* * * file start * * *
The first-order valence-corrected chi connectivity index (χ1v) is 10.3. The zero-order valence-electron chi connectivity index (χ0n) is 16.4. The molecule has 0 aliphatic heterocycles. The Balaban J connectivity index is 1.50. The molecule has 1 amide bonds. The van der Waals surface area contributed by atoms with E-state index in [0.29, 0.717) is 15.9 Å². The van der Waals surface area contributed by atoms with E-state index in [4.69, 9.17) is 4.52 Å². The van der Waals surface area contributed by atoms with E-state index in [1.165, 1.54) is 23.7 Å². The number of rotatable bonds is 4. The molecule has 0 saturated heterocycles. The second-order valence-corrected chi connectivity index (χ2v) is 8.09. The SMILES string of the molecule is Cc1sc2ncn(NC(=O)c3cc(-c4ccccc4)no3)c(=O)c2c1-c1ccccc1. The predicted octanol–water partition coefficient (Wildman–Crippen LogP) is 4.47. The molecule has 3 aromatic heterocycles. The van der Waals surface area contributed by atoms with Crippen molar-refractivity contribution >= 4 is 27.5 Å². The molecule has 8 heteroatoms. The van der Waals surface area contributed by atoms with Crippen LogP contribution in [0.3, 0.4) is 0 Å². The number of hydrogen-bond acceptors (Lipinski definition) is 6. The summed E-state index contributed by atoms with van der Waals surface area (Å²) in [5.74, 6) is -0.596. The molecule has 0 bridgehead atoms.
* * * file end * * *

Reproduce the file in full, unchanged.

The first-order valence-corrected chi connectivity index (χ1v) is 10.3. The zero-order valence-electron chi connectivity index (χ0n) is 16.4. The molecule has 0 aliphatic heterocycles. The Balaban J connectivity index is 1.50. The molecule has 1 amide bonds. The van der Waals surface area contributed by atoms with E-state index in [0.29, 0.717) is 15.9 Å². The van der Waals surface area contributed by atoms with E-state index in [4.69, 9.17) is 4.52 Å². The van der Waals surface area contributed by atoms with E-state index in [1.165, 1.54) is 23.7 Å². The number of rotatable bonds is 4. The molecule has 0 saturated heterocycles. The second-order valence-corrected chi connectivity index (χ2v) is 8.09. The SMILES string of the molecule is Cc1sc2ncn(NC(=O)c3cc(-c4ccccc4)no3)c(=O)c2c1-c1ccccc1. The predicted octanol–water partition coefficient (Wildman–Crippen LogP) is 4.47. The molecule has 3 aromatic heterocycles. The van der Waals surface area contributed by atoms with Crippen molar-refractivity contribution >= 4 is 27.5 Å². The molecule has 8 heteroatoms. The van der Waals surface area contributed by atoms with Crippen LogP contribution in [0.3, 0.4) is 0 Å². The number of hydrogen-bond acceptors (Lipinski definition) is 6. The summed E-state index contributed by atoms with van der Waals surface area (Å²) in [5.74, 6) is -0.596. The molecule has 0 bridgehead atoms.